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Cemex project makes minimal impact on environment

Published by , Assistant Editor
World Cement,

Cemex is taking part in projects that blend with their surroundings and aim to make a minimal impact on the environment, even in the most remote sites and under the most adverse climates. One example of this is La Cueva, an architectural project built in a cross-border private conservation area between Mexico and the US, called El Carmen. The El Carmen reserve includes deserts, grasslands, forests and other ecosystems rich in biodiversity. La Cueva is a 260 m2 property located several miles from civilisation and only just accessible by dirt roads.

90% of the property was built using local materials in a small glen, as part of the land’s natural slope, so it is nearly undetectable from a distance. This concept successfully combines state-of-the-art construction techniques and modern materials, and won first place in the ;Cultural & Educational Building’ category, as well as first place in the ‘Sustainable Building’ category, at the 14th Mexico edition of the Cemex Building Award.

“It was conceived as a refuge within a wild environment. That is why [as our inspiration] we returned to the first places mankind used as protection: caves,” explains Kenji López, head of Greenfield MX, the boutique architectural agency that led this project.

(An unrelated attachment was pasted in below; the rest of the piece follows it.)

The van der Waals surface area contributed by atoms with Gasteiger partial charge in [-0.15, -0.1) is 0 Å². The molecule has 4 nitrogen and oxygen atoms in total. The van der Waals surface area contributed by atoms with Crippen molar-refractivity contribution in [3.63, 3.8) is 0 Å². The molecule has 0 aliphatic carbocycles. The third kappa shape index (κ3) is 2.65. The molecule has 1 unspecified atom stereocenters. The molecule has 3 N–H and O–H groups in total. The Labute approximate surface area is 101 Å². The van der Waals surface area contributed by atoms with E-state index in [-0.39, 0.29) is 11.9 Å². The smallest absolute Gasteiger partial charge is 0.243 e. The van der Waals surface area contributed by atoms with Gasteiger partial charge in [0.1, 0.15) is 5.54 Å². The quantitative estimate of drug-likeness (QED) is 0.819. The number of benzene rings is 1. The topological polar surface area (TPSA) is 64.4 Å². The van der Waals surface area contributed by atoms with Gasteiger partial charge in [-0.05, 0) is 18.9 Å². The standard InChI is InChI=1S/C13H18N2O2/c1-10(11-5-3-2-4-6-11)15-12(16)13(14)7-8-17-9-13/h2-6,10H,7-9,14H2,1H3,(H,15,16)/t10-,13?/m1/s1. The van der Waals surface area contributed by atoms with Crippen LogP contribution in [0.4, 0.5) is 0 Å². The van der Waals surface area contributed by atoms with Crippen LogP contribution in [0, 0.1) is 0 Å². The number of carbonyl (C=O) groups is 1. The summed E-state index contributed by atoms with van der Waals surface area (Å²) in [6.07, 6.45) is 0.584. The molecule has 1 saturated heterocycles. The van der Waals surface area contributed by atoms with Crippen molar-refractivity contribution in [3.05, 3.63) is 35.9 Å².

It was built with tamped earth, concrete, stone, steel, and wood as the main elements. These and other materials were sourced from within a 10-kilometer radius.

“The sheets and beams were repurposed from abandoned structures in the region. The walls are made of earth and stones from the area,” explained the civil engineer.

A majority of the supervision of the 200 m2 construction project was performed virtually. Prior planning and logistics were no less complicated because the construction system was reduced, with no room for setbacks or downtime.

The transportation of concrete and other materials from Monterrey, which took four hours by road, was programmed months in advance, after which a team of 20 workers travelled to the reserve, where they lived for three weeks.

Greenfield MX confirms that this project represented an incredible learning experience and opportunity. It is truly unique to create a sustainable refuge on virgin territory.

Adapted from press release by

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